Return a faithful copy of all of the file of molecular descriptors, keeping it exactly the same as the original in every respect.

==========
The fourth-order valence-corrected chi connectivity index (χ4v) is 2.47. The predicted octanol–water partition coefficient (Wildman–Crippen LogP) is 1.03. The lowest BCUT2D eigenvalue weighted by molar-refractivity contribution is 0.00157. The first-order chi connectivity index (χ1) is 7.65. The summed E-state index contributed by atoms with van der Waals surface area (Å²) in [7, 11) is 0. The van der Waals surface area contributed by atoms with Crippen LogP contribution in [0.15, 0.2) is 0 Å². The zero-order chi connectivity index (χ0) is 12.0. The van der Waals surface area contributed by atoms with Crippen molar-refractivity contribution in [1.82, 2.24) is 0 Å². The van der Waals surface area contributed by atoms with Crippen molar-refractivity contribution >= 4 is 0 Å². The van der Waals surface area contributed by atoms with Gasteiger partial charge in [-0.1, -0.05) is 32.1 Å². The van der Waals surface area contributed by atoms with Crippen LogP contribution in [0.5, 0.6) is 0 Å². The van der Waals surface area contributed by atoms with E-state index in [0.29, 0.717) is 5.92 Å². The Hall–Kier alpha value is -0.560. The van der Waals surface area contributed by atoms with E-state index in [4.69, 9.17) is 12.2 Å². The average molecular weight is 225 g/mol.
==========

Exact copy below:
The fourth-order valence-corrected chi connectivity index (χ4v) is 2.47. The predicted octanol–water partition coefficient (Wildman–Crippen LogP) is 1.03. The lowest BCUT2D eigenvalue weighted by molar-refractivity contribution is 0.00157. The first-order chi connectivity index (χ1) is 7.65. The summed E-state index contributed by atoms with van der Waals surface area (Å²) in [7, 11) is 0. The van der Waals surface area contributed by atoms with Crippen LogP contribution in [0.15, 0.2) is 0 Å². The zero-order chi connectivity index (χ0) is 12.0. The van der Waals surface area contributed by atoms with Crippen molar-refractivity contribution in [1.82, 2.24) is 0 Å². The van der Waals surface area contributed by atoms with Crippen molar-refractivity contribution >= 4 is 0 Å². The van der Waals surface area contributed by atoms with Gasteiger partial charge in [-0.1, -0.05) is 32.1 Å². The van der Waals surface area contributed by atoms with Crippen LogP contribution in [0.5, 0.6) is 0 Å². The van der Waals surface area contributed by atoms with E-state index in [0.29, 0.717) is 5.92 Å². The Hall–Kier alpha value is -0.560. The van der Waals surface area contributed by atoms with E-state index in [4.69, 9.17) is 12.2 Å². The average molecular weight is 225 g/mol.